Oritsé Williams, also professionally known as Oritsé, is the founder and former member of British boyband JLS. Oritsé created the band in 2006 under the then name UFO (Unique Famous Outrageous) very much with his heroes in mind: The Jacksons, Boyz ll Men, N'Sync, N.E.R.D, but in the years that followed, found it an uphill battle to gain recognition in a predominantly pop-driven UK music industry.
In 2008, two years after the band’s creation, the opportunity came to take the project onto the national stage as contestants on the hit UK TV talent show The X Factor. This would mark the beginning of the band’s seemingly meteoric rise to fame, from where they would go on to become one of the most popular boy bands in UK music history under the name JLS (Jack-theLad Swing; a tribute to the harmonydriven 90’s swing that originally influenced Oritsé to create the band and its homegrown UK roots), selling over 10 million records worldwide, achieving four UK top three albums and five UK numberone singles, in addition to winning five MOBO Awards and two BRIT Awards. The band’s unbeaten reign at the top of the UK music charts and as trendsetters at the forefront of UK pop culture came to an end in 2013 when the band split.
Oritsé was born on 27th November 1986 to parents of West Indian origin. Since the age of 12, he has cared for his mother Sonia, who was diagnosed with Multiple Sclerosis, and has also looked after his sister and two brothers. Oritsé attended Larmenier & Sacred Heart Primary School in West London, and completed his secondary school education at Cardinal Vaughan Memorial School in Kensington, London. He also attended British International School in Lagos, Nigeria where lived for 2 years.
Oritsé’s story is well known to the majority of the British public who have also supported him in his role of carer for his mother. In a recent ITV interview at Good Morning Britain with presenters Piers Morgan and Susanna Reid, Oritsé, accompanied by his mother, recalled his early years as a young carer and outlined some of the main issues facing young carers in Britain today. This is a subject that has continued to be very close to his heart and he can frequently be seen championing young carer’s causes on national television and in the UK press as part of his remit as ambassador of the Carer’s Trust (an organisation providing support and respite for young carers).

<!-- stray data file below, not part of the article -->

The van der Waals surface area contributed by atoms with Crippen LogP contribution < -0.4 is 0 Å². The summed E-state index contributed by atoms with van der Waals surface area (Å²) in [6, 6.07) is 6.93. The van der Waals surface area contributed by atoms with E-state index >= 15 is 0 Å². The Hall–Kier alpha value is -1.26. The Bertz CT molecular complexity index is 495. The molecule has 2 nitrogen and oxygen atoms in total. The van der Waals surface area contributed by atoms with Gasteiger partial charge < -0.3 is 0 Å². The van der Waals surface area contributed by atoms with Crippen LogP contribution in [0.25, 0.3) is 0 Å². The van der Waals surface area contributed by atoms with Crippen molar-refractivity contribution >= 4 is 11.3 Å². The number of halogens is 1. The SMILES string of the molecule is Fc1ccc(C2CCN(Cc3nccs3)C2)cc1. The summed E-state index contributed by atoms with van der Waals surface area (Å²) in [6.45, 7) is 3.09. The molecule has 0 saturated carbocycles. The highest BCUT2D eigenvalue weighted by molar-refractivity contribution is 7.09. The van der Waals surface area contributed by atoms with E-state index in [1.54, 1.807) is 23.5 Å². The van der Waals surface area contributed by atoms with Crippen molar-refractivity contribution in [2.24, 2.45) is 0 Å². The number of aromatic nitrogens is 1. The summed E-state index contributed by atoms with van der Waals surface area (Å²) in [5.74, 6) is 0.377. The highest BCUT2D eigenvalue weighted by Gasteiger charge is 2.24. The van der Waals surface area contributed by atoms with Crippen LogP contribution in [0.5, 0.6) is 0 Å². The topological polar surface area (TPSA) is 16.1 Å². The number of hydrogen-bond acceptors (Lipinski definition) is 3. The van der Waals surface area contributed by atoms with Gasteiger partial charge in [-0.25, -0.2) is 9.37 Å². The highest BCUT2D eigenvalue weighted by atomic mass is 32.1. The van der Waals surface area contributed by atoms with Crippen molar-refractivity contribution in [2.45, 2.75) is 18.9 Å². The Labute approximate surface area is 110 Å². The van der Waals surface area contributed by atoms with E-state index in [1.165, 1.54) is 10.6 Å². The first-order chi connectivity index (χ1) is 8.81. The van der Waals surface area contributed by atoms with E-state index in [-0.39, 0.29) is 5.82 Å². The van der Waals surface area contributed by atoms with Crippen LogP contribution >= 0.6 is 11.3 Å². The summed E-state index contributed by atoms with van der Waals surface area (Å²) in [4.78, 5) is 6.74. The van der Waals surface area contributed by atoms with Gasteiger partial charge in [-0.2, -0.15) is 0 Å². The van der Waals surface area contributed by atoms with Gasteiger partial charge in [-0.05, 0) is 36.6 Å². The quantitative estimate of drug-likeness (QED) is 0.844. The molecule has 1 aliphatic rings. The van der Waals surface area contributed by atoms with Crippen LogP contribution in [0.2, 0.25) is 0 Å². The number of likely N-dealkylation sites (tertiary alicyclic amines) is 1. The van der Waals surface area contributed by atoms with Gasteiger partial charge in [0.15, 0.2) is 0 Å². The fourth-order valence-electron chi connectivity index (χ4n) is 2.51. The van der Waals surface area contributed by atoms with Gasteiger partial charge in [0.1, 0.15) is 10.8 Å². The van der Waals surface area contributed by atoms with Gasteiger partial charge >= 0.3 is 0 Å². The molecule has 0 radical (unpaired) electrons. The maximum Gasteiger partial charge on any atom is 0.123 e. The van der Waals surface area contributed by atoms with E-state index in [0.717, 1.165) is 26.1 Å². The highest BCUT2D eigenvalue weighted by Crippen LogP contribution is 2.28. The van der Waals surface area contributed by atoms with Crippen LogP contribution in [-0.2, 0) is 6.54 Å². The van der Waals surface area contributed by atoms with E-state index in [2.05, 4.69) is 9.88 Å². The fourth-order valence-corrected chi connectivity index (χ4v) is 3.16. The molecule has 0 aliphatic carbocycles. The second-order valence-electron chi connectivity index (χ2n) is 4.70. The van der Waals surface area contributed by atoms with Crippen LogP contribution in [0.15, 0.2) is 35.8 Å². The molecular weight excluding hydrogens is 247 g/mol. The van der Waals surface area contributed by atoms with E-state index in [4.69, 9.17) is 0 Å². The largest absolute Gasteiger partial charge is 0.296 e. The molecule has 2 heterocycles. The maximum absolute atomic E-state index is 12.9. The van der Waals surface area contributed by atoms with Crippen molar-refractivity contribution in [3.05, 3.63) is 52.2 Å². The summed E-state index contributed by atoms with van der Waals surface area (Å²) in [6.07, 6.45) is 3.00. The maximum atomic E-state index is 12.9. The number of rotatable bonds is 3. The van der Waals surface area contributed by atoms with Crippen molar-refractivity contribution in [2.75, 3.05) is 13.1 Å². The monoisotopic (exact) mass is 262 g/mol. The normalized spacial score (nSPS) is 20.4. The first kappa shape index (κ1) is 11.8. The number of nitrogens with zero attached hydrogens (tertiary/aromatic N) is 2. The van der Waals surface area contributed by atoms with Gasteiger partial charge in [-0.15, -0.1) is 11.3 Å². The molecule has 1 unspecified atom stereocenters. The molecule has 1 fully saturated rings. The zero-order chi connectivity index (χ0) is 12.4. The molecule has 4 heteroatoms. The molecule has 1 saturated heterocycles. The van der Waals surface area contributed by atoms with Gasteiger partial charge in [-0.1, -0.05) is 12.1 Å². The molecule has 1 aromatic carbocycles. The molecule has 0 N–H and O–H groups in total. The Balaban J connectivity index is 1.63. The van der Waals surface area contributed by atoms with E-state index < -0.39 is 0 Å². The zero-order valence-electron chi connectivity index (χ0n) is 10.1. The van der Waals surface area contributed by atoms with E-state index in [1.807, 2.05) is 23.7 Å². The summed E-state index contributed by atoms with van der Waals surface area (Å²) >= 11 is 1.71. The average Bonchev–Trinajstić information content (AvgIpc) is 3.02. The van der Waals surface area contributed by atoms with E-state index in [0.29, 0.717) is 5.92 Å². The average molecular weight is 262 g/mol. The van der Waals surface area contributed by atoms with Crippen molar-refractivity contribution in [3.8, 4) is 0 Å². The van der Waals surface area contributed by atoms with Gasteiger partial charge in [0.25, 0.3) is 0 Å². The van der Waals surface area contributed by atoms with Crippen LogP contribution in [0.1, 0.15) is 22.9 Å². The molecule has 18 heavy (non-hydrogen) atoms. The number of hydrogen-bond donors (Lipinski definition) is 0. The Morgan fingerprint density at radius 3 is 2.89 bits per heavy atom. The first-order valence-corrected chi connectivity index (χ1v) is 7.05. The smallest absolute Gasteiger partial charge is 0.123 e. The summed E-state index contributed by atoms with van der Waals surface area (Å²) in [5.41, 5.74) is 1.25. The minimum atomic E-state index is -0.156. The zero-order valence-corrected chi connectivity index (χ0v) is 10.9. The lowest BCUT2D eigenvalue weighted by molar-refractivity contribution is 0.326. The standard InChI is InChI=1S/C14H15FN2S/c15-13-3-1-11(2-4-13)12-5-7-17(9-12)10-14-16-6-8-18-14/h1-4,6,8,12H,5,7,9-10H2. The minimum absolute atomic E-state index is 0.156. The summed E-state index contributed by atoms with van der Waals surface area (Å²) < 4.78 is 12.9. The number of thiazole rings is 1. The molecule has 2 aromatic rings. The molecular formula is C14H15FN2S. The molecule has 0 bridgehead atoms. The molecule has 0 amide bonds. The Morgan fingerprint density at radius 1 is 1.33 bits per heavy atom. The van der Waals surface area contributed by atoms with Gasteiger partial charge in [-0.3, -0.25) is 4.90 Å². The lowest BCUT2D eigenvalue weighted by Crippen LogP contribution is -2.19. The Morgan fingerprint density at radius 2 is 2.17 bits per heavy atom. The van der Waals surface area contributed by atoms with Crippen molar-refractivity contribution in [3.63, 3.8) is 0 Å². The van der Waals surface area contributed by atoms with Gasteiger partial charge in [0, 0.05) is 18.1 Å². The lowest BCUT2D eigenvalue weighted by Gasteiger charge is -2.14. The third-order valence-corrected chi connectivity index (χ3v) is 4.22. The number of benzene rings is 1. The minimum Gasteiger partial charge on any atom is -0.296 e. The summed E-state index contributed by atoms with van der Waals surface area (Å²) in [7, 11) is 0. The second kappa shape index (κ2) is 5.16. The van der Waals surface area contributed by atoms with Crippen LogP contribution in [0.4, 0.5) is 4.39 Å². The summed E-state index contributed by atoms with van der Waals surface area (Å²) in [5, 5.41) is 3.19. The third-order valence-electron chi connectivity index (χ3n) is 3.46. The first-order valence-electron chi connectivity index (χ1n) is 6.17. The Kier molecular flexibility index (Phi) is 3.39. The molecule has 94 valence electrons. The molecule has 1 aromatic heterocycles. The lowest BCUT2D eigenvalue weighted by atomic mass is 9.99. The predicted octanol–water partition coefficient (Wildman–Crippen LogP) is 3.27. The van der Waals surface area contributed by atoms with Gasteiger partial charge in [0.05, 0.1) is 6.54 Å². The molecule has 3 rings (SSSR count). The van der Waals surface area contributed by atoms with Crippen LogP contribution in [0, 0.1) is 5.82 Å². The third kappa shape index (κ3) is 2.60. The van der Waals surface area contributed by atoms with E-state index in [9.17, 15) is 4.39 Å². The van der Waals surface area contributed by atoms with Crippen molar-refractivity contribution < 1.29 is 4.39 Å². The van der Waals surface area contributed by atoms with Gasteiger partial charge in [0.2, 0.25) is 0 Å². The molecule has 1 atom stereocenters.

In many ways Oritsé’s journey has been defined and shaped by the sometimes brief but insightful encounters with inspirational people he has had the good fortune to meet along the way, one such encounter in 2011 would start him again picking up the threads of an original dream, which existed before his band, or any of the subsequent public notoriety. In 2011, after a fateful meeting with legendary pop icon Beyoncé, he again found himself contemplating the possibility of a solo career. It was after an introduction by a friend of Beyoncé’s creative director Frank Gatson that this buried dream started to resurface. When asked about the coversation, Oritsé recalls:
“Beyoncé simply cut through all the bullshit and told me how it was. She said, ‘There comes a time in every group when people are going to want to express themselves as individuals, what are you going to do when that happens.?’ In that moment I guess she planted a seed. Ideas of what I wanted to do began rolling around in my head and by the time the band ended a couple of years later. I’d pretty much set my vision of how I wanted things to be. In the band I had always been the one that wanted to bring alternative influences into the JLS sound, but being who we were as a band, there simply wasn’t a place for anything other than the narrow blend of pop, R&B and dance flavours that we had become known for. Once the split actually happened, I really saw it as my opportunity to put some of those earlier ideas into play”.
In March of 2014, Oritsé collaborated with Island Records to produce his first solo release titled Waterline, which premiered in Jay Z’s Life & Times magazine. The record was quietly put out with a killer feature from Good Music rapper Pusha T and accompanied by an extraordinarily creative and beautiful video devised by Oritsé himself. Behind it all, Oritsé remained quietly disguised under the assumed artist’s name of OWS. When asked about the reasons behind the pen name, Oritsé says,
“It was a way for me to test the strength of my ideas without the glare of too much publicity. I’m actually very proud of that record and of the fact that Jay Z and Good Music chose to champion it. That really gave me the confidence to go even further.”